I'm not sure there's anything more demoralizing than watching Congress and the Obama administration sputter away about an economy that seems to heading south once again.
The past few week's newspapers have overflowed with economic news, ranging from bad to really terrible; economic pundits like the New York Times' Paul Krugman tell a terrible story of economic ineptitude at every level and speak ominously about much worse to come.
More Jewish groups are getting the message that the epidemic of Islam bashing isn't ...well, good for the Jews or any other religious minority.
Yesterday a broad spectrum of religious leaders gathered in Washington to discuss the rising tide of anti-Islam bigotry. Representing the Jewish community at sessions hosted by the Islamic Society of North America: Rabbi David Saperstein, director of the Religious Action Center of Reform Judaism and Rabbi Steve Gutow, president of the Jewish Council for Public Affairs (JCPA).
SAN FRANCISCO (JTA) -- Jewish groups have stepped up efforts to combat anti-Muslim bigotry, with several national initiatives announced this week and supporting statements coming in from a range of Jewish voices.
In Washington, officials from several Jewish organizations took part Tuesday in an emergency summit of Jewish, Christian and Muslim leaders that denounced anti-Muslim bigotry and called for a united effort by believers of all faiths to reach out to Muslim Americans.
(JTA) -- An interfaith summit of Jewish, Christian and Muslim leaders denounced anti-Muslim bigotry.
In a statement released by the group, which represented the majority of the country’s Jews, Muslims and Christians, participants announced that they came together Tuesday in Washington, D.C., “to denounce categorically the derision, misinformation and outright bigotry being directed against America’s Muslim community.”
A couple of Jewish groups have weighed in – angrily – on the federal judge who blocked the Obama administration's decision to fund embryonic stem cell research.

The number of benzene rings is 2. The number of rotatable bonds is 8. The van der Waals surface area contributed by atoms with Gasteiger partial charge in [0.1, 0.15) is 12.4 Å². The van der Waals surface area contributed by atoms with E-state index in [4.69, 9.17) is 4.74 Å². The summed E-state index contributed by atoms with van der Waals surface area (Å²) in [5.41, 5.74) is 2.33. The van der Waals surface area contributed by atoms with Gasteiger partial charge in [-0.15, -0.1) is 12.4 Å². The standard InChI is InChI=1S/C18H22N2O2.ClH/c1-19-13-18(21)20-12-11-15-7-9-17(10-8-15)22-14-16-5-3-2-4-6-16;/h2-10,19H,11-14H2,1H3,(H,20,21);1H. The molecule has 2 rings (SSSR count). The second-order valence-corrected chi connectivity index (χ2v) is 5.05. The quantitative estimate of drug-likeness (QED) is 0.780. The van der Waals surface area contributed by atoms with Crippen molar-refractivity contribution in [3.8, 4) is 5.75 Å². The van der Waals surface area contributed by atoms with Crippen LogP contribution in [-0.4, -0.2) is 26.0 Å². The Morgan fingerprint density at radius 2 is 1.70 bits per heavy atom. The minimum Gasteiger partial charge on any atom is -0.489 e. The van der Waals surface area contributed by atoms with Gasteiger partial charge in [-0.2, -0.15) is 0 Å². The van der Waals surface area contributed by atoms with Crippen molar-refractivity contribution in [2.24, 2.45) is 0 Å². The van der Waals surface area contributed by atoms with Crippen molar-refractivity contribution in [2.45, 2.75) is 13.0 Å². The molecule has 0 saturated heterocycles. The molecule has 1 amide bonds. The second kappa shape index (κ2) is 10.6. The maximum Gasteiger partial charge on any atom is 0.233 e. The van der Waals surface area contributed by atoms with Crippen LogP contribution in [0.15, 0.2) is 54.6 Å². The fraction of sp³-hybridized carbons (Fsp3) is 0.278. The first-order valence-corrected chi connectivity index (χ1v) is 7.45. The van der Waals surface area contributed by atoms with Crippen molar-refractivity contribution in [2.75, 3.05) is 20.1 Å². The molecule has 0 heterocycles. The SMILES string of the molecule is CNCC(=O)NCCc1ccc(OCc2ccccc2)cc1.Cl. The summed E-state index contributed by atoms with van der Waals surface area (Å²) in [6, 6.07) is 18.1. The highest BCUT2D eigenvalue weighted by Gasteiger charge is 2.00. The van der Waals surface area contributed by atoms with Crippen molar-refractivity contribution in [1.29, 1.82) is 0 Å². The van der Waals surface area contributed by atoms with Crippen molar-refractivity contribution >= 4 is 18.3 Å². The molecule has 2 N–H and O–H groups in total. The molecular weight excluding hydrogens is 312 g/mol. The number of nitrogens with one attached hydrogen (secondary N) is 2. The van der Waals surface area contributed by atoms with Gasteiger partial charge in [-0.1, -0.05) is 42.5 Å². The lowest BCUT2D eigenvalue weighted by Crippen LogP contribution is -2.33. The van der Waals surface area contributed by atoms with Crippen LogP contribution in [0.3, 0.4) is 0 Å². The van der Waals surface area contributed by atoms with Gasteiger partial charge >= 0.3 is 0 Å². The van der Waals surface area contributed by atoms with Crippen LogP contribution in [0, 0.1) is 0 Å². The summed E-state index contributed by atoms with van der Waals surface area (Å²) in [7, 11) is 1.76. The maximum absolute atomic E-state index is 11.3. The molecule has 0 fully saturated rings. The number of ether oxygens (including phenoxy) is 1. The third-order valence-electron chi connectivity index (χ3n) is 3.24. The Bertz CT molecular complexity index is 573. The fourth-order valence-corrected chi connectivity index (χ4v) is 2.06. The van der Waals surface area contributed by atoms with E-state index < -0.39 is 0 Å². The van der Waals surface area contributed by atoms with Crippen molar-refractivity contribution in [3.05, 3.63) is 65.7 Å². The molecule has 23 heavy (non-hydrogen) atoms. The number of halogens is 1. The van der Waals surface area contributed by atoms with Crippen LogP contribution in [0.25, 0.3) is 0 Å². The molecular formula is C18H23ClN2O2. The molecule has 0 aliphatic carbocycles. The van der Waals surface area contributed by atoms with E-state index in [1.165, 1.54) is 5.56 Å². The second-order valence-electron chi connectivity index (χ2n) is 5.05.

Obama acted in 2009 after legislation that would allow federal stem cell funding was vetoed twice by former President George W. Bush. Christian groups filed suit against the Obama guidelines, saying it would result in the destruction of human embryos.
This is just so predictable, it makes me want to scream.
Congressional Republicans and the Obama administration will go head to head next month in what could be their biggest battle. The issue: whether or not to let Bush-era tax cuts expire in the face of incomprehensibly large deficts and an economy that has not yet recovered from the Great Recession.
And a slew of Jewish groups with a big stake in the debate will be struck mute.
The other day I blogged about the sad demise of the American Jewish Congress and laid much of the blame for its protracted demise on its decision to turn away from the progressive domestic focus that was its traditional bread and butter.
A caller with long connections to the group took me to task.
Lay leaders of the American Jewish Congress appear to have one motto: “Never say die.”
Despite closing their offices and discharging 10 staffers last month as part of a reorganization,” the group’s president and at least one board member said they still believe the organization could rebound. But it will have to do it without Marc Stern, its general counsel for 11 years and the man who served as co-executive director for the past two year.
Coming back from an Internet-free vacation, I learned that Marc Stern, the longtime legal guru of of the American Jewish Congress, has signed on to serve as associate general counsel for legal activity of the American Jewish Committee.
That should put a conclusive end to speculation about a merger between the two groups whose similar names have given generations of Jewish journalists fits, for the simple reason that with Stern's defection, the AJ Congress has absolutely nothing the American Jewish Committee could possibly want.
News this week that the American Jewish Congress has suspended activities due to financial problems is depressing, though not unexpected. The once-proud organization, founded in 1918, and long the voice of liberal Jewish activism, lost much of its distinctiveness in recent years. As its membership declined and staff was reduced, it played a diminished role in domestic affairs, though remained known for its expertise on church-state issues.
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